Two weeks after school has let out, excitement is still running high at Mount Si High School.
Energy is localized in the band room, the center of big musical changes to come in the next school year, but it’s growing, as word of a newly forming drum line spreads into the community.
Called the heartbeat of the band, a drum line generates its own kind of electricity, with a line of percussionists pounding out a rhythm that musicians, cheerleaders, and sports crowds can’t resist moving to. It’s an ambitious project to recruit, equip and train 14 drummers in time for the first home football game this fall, but well worth the effort, says Matt Wenman, the new band director at Mount Si.
“Here’s the thing with drum line,” he says, “it’s not just about being inclusive of the kids in the band program, it’s also a Friday night football-game culture thing. It’s about getting everybody into the game, and being engaged in what’s happening. It’s about the community and the atmosphere and the environment of … this community event that is football.”
It’s not just football that Wenman is thinking of, though. He hopes to bring the pep band and drum line to basketball, volleyball and other home sporting events, and maybe some away games.
Wenman, a University of Washington graduate and former band director at Twin Falls Middle School, was hired in May to replace Adam Rupert, and immediately proposed the drum line idea to the Mount Si Music Boosters, headed by President Carol Reitz, and to senior percussionist Zach Tidwell.
“It’s going to be cool,” says Tidwell, who will be attending a UW camp in July to train for the leadership role he’ll be assuming on the drum line.
“I love the sound of drum lines … it’s not just one guy playing, it’s kind of like the core of the band. There’s more student involvement, and I feel like it has more spirit when you have a drum line.”
Both he and incoming sophomore Will Crandell are planning to attend the camp, then teach what they’ve learned to Wenman and the rest of the line.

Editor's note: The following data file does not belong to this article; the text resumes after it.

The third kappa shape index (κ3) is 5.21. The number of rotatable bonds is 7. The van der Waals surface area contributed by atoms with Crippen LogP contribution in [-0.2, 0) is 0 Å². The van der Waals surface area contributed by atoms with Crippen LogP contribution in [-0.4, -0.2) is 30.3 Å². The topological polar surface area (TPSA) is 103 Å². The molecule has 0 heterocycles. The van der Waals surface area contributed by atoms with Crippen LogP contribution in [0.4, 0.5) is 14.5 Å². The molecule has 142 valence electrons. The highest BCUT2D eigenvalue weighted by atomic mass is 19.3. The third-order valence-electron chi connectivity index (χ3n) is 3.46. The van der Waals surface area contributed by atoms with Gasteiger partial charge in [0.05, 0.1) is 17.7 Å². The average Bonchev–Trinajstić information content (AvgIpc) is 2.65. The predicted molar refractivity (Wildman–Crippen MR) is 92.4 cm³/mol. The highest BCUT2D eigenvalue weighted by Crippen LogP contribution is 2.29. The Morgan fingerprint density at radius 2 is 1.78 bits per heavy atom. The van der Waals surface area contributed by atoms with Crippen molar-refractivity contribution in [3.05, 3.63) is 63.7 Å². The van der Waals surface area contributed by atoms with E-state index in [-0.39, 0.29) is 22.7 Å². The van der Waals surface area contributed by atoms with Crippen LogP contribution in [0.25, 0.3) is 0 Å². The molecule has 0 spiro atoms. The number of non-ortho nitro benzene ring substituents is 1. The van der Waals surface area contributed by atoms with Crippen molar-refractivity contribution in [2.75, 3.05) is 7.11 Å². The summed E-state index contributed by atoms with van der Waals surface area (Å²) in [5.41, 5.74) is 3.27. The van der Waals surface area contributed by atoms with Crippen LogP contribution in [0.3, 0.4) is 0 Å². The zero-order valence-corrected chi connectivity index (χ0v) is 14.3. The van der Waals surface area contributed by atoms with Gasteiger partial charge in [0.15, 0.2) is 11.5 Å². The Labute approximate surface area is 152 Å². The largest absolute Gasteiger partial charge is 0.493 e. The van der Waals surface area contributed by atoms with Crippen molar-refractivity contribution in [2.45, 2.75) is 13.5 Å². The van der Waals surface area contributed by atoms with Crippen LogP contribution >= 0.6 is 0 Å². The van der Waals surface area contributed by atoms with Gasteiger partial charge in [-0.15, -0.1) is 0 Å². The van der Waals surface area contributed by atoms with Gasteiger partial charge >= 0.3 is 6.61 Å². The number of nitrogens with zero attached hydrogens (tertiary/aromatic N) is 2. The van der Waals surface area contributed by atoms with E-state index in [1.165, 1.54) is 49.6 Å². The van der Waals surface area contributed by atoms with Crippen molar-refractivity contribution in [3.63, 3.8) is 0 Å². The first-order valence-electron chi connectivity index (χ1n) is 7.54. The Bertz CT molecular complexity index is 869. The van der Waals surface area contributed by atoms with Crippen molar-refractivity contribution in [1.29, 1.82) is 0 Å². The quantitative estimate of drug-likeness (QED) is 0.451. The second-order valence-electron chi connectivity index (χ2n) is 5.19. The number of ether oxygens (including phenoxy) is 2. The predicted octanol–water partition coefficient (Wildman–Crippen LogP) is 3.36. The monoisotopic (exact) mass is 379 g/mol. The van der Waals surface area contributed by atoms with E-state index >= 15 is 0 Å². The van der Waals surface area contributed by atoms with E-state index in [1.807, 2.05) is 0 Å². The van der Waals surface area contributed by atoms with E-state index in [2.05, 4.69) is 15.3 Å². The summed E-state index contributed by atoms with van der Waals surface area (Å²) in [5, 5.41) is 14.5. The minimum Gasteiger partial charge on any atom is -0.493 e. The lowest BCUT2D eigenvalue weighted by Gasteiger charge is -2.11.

“He wants to make it more student driven,” says Tidwell, which is why he was recruited early on. “He doesn’t count off any of the songs… I’m going to be leading that.”
Drum line is a huge opportunity for students, not just for leadership, but for simple participation, Wenman says. In the full pep band (all band students at the school perform in pep band) that plays at football and other home sports games, “If you have a drum set, you have one person playing drums on a song, and if you have five kids that play drum set, every five songs they get a chance to play… but if you have a drum line with 15 spots on it, everyone gets to play all the time… and if we have more than 15 kids, we’re going to figure out how to get more stuff, because I want to include everybody.”
Getting the stuff is where the Boosters and other community groups come in. The cost for equipping the drum line—four snare drums, four bass drums, two quad-drum kits, and a pair of cymbals—is about $12,000, and all of the equipment should be ordered by early July to arrive in time for students to use in practice.
“It’s best to learn on your own equipment,” explained Reitz, whose Boosters contributed the first $500 toward the overall goal. The Mount Si High School PTSA, Snoqualmie Valley Schools Foundation and Boxley’s Place have each contributed $500, with another $1,500 from the Boxley Music Fund earmarked for one of the quad-drum sets. Two snare drums were fully funded, one by a group of Booster parents, another by a music student’s grandparents.
A crowd-funding website (http://www.gofundme.com/36jous) has been set up to take donations for the drum line, and donors can visit the Band Boosters website for videos, more drum line information, and to donate, at www.mountsibands.org/pep-band--drumline.html.